The first key to growing plants is get them to germinate from seeds. While most seeds are not difficult to germinate, proper technique and planning can make you more successful and efficient at germination. Follow these steps to germinate seeds.
Choose fresh seeds to start with. The germination rate of seeds declines with time. Seeds stored over winter from the previous season may not germinate at all. If you have to store seeds for any period of time, store them in a glass jar in a cool, dry environment or in a refrigerator.
Plant in an ideal growing medium. Choose a loose, aerated soil high in peat moss to germinate your seeds in. Keep from packing down the potting mix--it should be light and fluffy.
Provide proper water. After you have planted the seeds at the proper depth according to the seed packaging, water the seeds from below using a tray. Dump out the excess water when the potting mix has soaked up the water. Keep the potting mix from completely drying out and water only when the top of the potting mix has begun to dry.
Ensure the seeds have heat. Seeds need heat in order to come out of dormancy and germinate. Place them in a warm area or provide extra heat by shining an incandescent light at them.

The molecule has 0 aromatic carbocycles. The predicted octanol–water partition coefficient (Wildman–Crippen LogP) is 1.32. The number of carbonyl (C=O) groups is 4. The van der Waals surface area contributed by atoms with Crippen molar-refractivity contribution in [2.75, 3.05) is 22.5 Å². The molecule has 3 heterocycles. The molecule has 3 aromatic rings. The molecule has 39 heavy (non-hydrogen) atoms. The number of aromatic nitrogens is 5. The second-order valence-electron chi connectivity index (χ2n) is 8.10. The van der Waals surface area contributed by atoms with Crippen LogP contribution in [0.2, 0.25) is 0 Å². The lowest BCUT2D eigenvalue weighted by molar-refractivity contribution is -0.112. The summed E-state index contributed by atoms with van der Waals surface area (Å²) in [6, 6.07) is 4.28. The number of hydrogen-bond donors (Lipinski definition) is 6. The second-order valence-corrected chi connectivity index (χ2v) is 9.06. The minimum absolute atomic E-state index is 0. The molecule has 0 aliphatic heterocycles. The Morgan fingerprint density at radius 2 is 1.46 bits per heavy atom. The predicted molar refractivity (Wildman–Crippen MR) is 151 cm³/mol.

Identify the seeds. Seeds will not look like a mature plant for several weeks after germination. Label the pots so you can identify the plants immediately.
Cover the seeds with clear plastic. Clear plastic seals in the moisture and humidity, which is crucial in getting seeds to germinate.
An easy way to provide the proper potting mix is to use peat pellets which expand when water is applied to them. They are available at garden centers. Always plant more seeds than you need plants. No matter how successful you are at germination, some seeds will not germinate.
Avoid overwatering the potting mix. Too much water will rot the seeds.